The main Israeli ethnic and religious groups are as follows:


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Israeli girls in the 1960s, eating matzotunleavened bread traditionally eaten by Jews during Passover

The ethnic division of the Jewish population of Israel as of 2009 is as follows.

Makeup of Jewish Population of Israel by Patrilineal Country of Origin[25]
TOTAL 5,818,000 100%
Russia/USSR 1,018,000 20.9%
Poland 400,000 8.3%
Romania 351,000 7.6%
Other Europe 168,000 3.7%
USA/Canada/Australia/NZ 165,000 2.8%
Germany/Austria 160,000 2.7%
Bulgaria/Greece 97,000 1.9%
South America 82,000 1.4%
Hungary 63,000 1.3%
Czechoslovakia 60,000 1.2%
UK/Ireland 40,000 0.4%
South Africa 20,000 0.4%
Morocco 800,000 15.2%
Iraq 404,000 7.7%
Yemen 295,000 4.9%
Iran 236,000 4.0%
Algeria/Tunisia 224,000 3.8%
France 150,000 2.5%
Other Asia 150,000 2.5%
Turkey 147,000 2.5%
Libya 136,000 2.3%
Egypt 112,000 1.9%
Other Asia 200,000 1.7%
India/Pakistan 76,000 1.3%
South America 25,000 0.4%
Other Africa 3,000 0.05%
Ethiopia 130,000 2.2%

Arabic-speaking minorities

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Map of Arab population, 2000


Many Palestinians remained within Israel's borders following the state's establishment and are the largest group of Arabic-speaking and culturally Arab citizens of Israel. Most Palestinian citizens of Israel are Sunni Muslim, although there is a significant Palestinian Christian community as well.

As of 2013, the Arab population of Israel amounts to 1,658,000, about 20.7% of the population.[17] This figure include 209,000 Arabs (14% of the Israeli Arab population) in East Jerusalem, also counted in the Palestinian statistics, although 98 percent of East Jerusalem Palestinians have either Israeli residency or Israeli citizenship.[26]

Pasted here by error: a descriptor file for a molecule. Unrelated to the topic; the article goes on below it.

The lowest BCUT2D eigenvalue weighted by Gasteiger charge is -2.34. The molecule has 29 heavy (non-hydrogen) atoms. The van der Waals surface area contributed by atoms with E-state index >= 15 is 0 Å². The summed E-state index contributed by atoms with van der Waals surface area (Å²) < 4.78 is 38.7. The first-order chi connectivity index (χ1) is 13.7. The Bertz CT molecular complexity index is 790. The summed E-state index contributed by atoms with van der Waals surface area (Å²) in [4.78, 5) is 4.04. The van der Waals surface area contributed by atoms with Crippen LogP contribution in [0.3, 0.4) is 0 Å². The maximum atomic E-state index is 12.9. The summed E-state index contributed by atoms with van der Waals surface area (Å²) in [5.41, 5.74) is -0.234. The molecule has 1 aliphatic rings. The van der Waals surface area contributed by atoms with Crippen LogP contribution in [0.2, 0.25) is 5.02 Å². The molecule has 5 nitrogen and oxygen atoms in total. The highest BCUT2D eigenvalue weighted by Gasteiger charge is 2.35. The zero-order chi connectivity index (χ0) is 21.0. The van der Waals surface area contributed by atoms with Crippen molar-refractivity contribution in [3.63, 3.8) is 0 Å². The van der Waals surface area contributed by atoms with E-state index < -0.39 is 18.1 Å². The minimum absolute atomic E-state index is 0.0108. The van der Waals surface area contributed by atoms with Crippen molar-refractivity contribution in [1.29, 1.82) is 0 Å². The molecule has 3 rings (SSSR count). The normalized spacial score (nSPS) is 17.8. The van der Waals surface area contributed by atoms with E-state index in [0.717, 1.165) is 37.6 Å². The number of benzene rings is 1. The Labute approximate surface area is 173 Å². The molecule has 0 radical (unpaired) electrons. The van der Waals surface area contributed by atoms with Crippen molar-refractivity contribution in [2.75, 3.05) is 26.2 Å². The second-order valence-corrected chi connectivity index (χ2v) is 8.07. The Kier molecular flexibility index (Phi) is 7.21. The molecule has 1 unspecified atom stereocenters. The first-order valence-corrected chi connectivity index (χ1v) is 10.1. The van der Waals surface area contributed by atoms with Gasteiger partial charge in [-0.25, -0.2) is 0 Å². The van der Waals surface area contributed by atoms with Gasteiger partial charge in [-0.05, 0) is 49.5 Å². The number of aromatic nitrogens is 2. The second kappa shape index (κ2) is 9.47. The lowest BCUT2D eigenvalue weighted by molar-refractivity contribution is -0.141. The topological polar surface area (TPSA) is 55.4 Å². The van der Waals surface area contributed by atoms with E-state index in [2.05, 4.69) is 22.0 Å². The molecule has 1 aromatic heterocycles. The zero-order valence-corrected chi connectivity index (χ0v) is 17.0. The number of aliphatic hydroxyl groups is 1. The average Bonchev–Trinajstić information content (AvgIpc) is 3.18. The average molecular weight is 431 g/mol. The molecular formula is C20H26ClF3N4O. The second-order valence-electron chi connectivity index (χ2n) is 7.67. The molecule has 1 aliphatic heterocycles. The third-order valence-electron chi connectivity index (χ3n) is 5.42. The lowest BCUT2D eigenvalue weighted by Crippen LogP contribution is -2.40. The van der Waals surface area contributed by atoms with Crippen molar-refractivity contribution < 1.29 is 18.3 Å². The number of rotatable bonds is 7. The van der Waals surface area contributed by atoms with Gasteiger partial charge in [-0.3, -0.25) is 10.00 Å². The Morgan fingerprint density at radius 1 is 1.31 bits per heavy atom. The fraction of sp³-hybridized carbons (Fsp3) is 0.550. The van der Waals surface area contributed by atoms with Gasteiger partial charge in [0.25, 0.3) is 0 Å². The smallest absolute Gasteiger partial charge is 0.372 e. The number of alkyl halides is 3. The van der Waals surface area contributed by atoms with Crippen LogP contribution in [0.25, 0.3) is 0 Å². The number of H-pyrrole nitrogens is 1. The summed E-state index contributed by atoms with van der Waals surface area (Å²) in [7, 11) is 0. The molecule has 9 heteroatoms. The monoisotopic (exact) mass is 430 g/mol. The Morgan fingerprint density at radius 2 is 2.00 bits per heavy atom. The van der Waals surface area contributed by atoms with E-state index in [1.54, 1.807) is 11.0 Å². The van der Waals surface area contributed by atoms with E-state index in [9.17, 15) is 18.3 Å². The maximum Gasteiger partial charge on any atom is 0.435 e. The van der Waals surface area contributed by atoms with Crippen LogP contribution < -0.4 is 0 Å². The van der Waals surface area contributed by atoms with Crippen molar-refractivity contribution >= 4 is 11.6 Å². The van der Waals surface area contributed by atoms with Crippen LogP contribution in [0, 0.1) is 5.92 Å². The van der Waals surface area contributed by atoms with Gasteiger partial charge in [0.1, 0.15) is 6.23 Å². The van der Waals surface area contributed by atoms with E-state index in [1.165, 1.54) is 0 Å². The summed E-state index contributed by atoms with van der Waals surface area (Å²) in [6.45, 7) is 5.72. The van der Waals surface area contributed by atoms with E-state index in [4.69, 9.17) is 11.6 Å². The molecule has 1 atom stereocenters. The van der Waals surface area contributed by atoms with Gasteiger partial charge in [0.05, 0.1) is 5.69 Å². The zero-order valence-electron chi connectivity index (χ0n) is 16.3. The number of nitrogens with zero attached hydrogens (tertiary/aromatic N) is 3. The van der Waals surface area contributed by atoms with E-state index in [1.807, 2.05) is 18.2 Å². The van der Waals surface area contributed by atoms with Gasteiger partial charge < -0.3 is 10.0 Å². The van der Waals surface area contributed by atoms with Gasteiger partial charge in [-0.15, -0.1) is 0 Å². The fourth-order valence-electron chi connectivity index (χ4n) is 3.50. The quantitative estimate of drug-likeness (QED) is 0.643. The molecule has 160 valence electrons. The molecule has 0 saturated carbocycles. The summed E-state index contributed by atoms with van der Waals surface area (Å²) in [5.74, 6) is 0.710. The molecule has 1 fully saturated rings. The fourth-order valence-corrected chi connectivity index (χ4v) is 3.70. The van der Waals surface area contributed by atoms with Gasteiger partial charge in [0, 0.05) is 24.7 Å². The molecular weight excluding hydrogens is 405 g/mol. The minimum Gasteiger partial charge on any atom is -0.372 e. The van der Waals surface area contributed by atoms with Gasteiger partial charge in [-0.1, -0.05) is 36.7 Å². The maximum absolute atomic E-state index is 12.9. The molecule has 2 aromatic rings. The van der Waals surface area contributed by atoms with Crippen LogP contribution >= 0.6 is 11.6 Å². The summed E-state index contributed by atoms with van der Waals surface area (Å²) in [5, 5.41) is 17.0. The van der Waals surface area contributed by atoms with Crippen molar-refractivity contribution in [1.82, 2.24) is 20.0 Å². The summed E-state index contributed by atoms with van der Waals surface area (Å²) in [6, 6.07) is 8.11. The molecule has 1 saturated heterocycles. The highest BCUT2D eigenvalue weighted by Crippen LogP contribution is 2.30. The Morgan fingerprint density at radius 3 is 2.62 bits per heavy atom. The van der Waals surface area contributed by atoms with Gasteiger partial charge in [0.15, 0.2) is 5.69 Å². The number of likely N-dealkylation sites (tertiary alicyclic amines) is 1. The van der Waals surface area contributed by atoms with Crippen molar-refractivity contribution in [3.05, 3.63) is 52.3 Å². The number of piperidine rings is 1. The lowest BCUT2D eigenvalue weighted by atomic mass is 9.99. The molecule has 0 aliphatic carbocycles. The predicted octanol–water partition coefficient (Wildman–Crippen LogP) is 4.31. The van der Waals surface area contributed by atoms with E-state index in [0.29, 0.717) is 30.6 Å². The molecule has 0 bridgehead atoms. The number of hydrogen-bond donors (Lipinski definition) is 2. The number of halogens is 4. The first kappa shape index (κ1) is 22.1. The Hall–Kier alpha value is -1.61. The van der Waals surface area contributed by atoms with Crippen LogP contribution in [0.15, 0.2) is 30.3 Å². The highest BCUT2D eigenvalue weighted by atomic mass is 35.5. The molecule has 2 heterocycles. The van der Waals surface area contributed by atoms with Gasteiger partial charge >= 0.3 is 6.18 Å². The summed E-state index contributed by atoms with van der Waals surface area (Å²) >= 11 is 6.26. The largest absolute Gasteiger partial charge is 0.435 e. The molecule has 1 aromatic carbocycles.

Negev Bedouin

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The Arab citizens of Israel also include the Bedouin. Israeli Bedouin include those who live in the north of the country, for the most part in villages and towns, and the Bedouin in the Negev, who are semi-nomadic or live in towns or unrecognized Bedouin villages. In 1999, 110,000 Bedouin lived in the Negev, 50,000 in the Galilee and 10,000 in the central region of Israel.[27] As of 2013, the Negev Bedouin number 200,000-210,000.[28][29][30]


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Sheikh Amin Tarif, spiritual leader of the Israeli Druze, c. 1950

There is also a significant population of Israeli Druze, estimated at about 117,500 at the end of 2006.[31] All Druze in British Mandate Palestine became Israeli citizens upon the foundation of the State of Israel.[citation needed]


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There are about 7,000 Maronite Christian Israelis, living mostly in the Galilee but also in Haifa, Nazareth, and Jerusalem. They are mostly pro-Israeli Lebanese former militia members and their families who fled Lebanon after the 2000 withdrawal of IDF from South Lebanon. Some, however, are from local Galilean communities such as Jish.[citation needed]


There are about 1,000 Coptic Israeli citizens.[citation needed]

Other citizens

African Hebrew Israelites of Jerusalem

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The African Hebrew Israelite Nation of Jerusalem is a small religious community whose members believe they are descended from the Ten Lost Tribes of Israel. Most of the over 5,000 members live in Dimona, Israel although there are additional, smaller, groups in Arad, Mitzpe Ramon, and the Tiberias area. At least some of them consider themselves to be Jewish, but Israeli authorities do not accept them as such, nor are their religious practices consistent with "mainstream Jewish tradition."[32] The group, which consists of African Americans and their descendants, originated in Chicago in the early 1960s, moved to Liberia for a few years, and then emigrated to Israel.[citation needed]